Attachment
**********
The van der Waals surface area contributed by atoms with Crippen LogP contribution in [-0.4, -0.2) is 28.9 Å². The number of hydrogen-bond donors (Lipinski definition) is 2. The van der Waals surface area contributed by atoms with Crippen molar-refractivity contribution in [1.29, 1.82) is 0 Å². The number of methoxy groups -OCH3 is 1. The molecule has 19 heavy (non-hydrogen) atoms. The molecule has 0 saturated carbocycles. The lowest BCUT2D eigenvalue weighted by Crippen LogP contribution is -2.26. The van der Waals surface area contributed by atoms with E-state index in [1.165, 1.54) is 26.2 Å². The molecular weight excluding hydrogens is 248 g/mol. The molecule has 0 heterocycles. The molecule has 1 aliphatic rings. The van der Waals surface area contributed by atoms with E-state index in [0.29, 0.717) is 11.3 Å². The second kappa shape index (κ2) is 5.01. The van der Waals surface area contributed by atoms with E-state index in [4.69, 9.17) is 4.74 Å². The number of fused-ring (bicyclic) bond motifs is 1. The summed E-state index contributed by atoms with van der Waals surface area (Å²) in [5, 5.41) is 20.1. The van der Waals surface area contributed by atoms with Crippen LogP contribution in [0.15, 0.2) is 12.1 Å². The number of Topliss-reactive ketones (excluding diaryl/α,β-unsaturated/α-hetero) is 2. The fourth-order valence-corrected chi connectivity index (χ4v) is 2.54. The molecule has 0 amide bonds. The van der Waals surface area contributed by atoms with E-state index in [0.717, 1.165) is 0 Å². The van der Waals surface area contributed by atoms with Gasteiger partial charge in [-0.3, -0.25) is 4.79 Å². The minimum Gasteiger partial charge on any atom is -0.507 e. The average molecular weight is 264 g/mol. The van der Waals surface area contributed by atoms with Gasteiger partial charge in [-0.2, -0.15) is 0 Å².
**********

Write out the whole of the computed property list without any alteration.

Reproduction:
The van der Waals surface area contributed by atoms with Crippen LogP contribution in [-0.4, -0.2) is 28.9 Å². The number of hydrogen-bond donors (Lipinski definition) is 2. The van der Waals surface area contributed by atoms with Crippen molar-refractivity contribution in [1.29, 1.82) is 0 Å². The number of methoxy groups -OCH3 is 1. The molecule has 19 heavy (non-hydrogen) atoms. The molecule has 0 saturated carbocycles. The lowest BCUT2D eigenvalue weighted by Crippen LogP contribution is -2.26. The van der Waals surface area contributed by atoms with E-state index in [1.165, 1.54) is 26.2 Å². The molecular weight excluding hydrogens is 248 g/mol. The molecule has 0 heterocycles. The molecule has 1 aliphatic rings. The van der Waals surface area contributed by atoms with E-state index in [0.29, 0.717) is 11.3 Å². The second kappa shape index (κ2) is 5.01. The van der Waals surface area contributed by atoms with E-state index in [4.69, 9.17) is 4.74 Å². The number of fused-ring (bicyclic) bond motifs is 1. The summed E-state index contributed by atoms with van der Waals surface area (Å²) in [5, 5.41) is 20.1. The van der Waals surface area contributed by atoms with Crippen LogP contribution in [0.15, 0.2) is 12.1 Å². The number of Topliss-reactive ketones (excluding diaryl/α,β-unsaturated/α-hetero) is 2. The fourth-order valence-corrected chi connectivity index (χ4v) is 2.54. The molecule has 0 amide bonds. The van der Waals surface area contributed by atoms with E-state index in [0.717, 1.165) is 0 Å². The van der Waals surface area contributed by atoms with Gasteiger partial charge in [-0.3, -0.25) is 4.79 Å². The minimum Gasteiger partial charge on any atom is -0.507 e. The average molecular weight is 264 g/mol. The van der Waals surface area contributed by atoms with Gasteiger partial charge in [-0.2, -0.15) is 0 Å².